# Polygon Interior Angles – Math Open Reference

Polygon Interior Angles – Math Open Reference

Try this
Adjust the polygon below by dragging any orange dot. Click on “make regular” and repeat.
Note the behavior of the interior angles and their sum.

The interior angles of a polygon are those angles at each
vertex that are on the inside of the polygon.
There is one per vertex. So for a polygon with N sides, there are N
vertices and N interior angles.

For a regular polygon,
by definition, all the interior angles are the same. In the figure above, Click on “make regular” then
change the number of sides and resize the polygon by dragging any vertex. Notice that for any given number of sides,
all the interior angles are the same.

For an irregular polygon,
each angle may be different. Click on “make irregular” and observe what happens
when you change the number of sides, and drag a vertex.

## Sum of Interior Angles

The interior angles of any polygon always add up to a constant value, which depends only on the number of sides.
For example the interior angles of a
pentagon always add up to 540°
no matter if it regular or irregular,
convex
or
concave,
or what size and shape it is.
The sum of the interior angles of a polygon is given by the formula:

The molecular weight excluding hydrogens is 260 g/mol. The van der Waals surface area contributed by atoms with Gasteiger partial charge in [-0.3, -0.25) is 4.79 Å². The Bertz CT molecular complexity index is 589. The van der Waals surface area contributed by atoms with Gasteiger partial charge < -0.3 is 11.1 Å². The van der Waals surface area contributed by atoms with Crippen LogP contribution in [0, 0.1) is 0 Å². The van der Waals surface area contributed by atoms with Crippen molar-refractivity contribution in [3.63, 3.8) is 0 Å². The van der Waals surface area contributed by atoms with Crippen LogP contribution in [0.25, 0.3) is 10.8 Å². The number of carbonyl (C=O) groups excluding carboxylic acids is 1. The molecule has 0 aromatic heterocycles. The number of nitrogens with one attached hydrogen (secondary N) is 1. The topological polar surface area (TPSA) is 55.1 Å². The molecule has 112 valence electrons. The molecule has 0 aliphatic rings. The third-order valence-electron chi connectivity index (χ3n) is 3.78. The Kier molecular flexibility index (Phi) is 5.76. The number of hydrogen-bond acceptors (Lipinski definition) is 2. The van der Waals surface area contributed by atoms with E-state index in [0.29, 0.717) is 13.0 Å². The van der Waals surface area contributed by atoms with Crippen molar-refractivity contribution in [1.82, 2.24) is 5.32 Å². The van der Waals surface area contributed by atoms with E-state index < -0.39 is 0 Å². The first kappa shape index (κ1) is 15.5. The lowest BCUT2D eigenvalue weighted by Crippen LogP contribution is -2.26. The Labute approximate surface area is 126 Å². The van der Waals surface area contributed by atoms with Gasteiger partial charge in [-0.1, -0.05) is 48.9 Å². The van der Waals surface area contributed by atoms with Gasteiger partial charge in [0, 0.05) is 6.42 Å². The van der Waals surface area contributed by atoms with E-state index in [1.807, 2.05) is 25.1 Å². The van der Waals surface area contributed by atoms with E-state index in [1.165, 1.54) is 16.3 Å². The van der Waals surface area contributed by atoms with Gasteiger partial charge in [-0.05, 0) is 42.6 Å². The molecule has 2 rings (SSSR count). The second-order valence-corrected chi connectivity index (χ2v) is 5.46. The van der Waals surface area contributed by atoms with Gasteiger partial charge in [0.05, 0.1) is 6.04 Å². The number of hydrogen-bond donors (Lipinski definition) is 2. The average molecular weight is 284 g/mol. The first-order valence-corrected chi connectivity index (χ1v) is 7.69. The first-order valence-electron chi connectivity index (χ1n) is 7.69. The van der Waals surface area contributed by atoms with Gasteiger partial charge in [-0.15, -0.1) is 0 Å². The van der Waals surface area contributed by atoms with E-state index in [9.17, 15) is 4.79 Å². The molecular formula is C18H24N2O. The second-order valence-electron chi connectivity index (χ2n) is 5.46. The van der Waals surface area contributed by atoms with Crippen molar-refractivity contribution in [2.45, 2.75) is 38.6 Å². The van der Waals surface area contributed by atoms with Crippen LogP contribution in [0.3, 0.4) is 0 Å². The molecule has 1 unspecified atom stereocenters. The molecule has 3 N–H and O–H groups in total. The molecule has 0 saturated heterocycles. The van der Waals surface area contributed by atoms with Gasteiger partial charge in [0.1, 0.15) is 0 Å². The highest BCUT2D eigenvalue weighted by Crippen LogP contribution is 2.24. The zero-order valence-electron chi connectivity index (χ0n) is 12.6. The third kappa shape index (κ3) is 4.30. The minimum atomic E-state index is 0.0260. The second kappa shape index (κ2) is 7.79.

where
n  is the number of sides

So for example:

 A square Has 4 sides, so interior angles add up to 360° A pentagon Has 5 sides, so interior angles add up to 540° A hexagon Has 6 sides, so interior angles add up to 720° … etc

## In Regular Polygons

For a regular polygon, the total described above is spread evenly among all the interior angles, since they all have the same values. So
for example the interior angles of a pentagon always add up to 540°, so in a regular pentagon (5 sides), each one is one fifth of that, or 108°.
Or, as a formula, each interior angle of a regular polygon is given by:

where
n  is the number of sides

Two interior angles that share a common side are called “adjacent interior angles” or just “adjacent angles”. ## Other polygon topics

### Named polygons

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